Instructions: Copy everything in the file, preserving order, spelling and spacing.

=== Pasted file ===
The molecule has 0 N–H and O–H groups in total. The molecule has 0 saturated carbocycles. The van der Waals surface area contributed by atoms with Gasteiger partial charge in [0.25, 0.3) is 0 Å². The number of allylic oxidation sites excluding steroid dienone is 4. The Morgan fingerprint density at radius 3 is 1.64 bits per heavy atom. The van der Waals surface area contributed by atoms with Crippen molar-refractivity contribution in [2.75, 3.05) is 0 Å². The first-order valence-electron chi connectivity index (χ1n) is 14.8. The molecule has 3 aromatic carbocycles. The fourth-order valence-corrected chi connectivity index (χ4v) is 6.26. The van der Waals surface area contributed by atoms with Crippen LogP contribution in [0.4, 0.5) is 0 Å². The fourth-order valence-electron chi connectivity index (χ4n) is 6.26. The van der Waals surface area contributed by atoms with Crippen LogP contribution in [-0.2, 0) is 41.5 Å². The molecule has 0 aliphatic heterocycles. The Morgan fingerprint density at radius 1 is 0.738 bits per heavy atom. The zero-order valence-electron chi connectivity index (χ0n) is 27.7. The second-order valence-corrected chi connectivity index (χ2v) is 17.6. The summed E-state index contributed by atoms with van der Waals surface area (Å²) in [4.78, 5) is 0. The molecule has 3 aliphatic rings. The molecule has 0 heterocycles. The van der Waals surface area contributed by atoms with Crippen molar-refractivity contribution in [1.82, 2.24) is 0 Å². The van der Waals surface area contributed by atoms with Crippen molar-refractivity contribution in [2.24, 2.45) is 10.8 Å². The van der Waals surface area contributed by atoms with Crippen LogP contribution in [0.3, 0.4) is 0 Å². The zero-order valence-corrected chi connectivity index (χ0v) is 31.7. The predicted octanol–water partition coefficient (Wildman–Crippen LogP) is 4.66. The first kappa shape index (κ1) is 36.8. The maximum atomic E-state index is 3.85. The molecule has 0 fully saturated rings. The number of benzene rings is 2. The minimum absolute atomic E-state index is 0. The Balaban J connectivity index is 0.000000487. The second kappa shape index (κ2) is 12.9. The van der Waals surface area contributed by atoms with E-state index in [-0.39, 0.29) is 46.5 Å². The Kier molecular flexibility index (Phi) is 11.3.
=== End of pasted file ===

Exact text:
The molecule has 0 N–H and O–H groups in total. The molecule has 0 saturated carbocycles. The van der Waals surface area contributed by atoms with Gasteiger partial charge in [0.25, 0.3) is 0 Å². The number of allylic oxidation sites excluding steroid dienone is 4. The Morgan fingerprint density at radius 3 is 1.64 bits per heavy atom. The van der Waals surface area contributed by atoms with Crippen molar-refractivity contribution in [2.75, 3.05) is 0 Å². The first-order valence-electron chi connectivity index (χ1n) is 14.8. The molecule has 3 aromatic carbocycles. The fourth-order valence-corrected chi connectivity index (χ4v) is 6.26. The van der Waals surface area contributed by atoms with Crippen LogP contribution in [0.4, 0.5) is 0 Å². The fourth-order valence-electron chi connectivity index (χ4n) is 6.26. The van der Waals surface area contributed by atoms with Crippen LogP contribution in [-0.2, 0) is 41.5 Å². The molecule has 0 aliphatic heterocycles. The Morgan fingerprint density at radius 1 is 0.738 bits per heavy atom. The zero-order valence-electron chi connectivity index (χ0n) is 27.7. The second-order valence-corrected chi connectivity index (χ2v) is 17.6. The summed E-state index contributed by atoms with van der Waals surface area (Å²) in [4.78, 5) is 0. The molecule has 3 aliphatic rings. The molecule has 0 heterocycles. The van der Waals surface area contributed by atoms with Crippen molar-refractivity contribution in [1.82, 2.24) is 0 Å². The van der Waals surface area contributed by atoms with Crippen molar-refractivity contribution in [2.24, 2.45) is 10.8 Å². The van der Waals surface area contributed by atoms with Crippen LogP contribution in [0.3, 0.4) is 0 Å². The zero-order valence-corrected chi connectivity index (χ0v) is 31.7. The predicted octanol–water partition coefficient (Wildman–Crippen LogP) is 4.66. The first kappa shape index (κ1) is 36.8. The maximum atomic E-state index is 3.85. The molecule has 0 fully saturated rings. The number of benzene rings is 2. The minimum absolute atomic E-state index is 0. The Balaban J connectivity index is 0.000000487. The second kappa shape index (κ2) is 12.9. The van der Waals surface area contributed by atoms with E-state index in [-0.39, 0.29) is 46.5 Å². The Kier molecular flexibility index (Phi) is 11.3.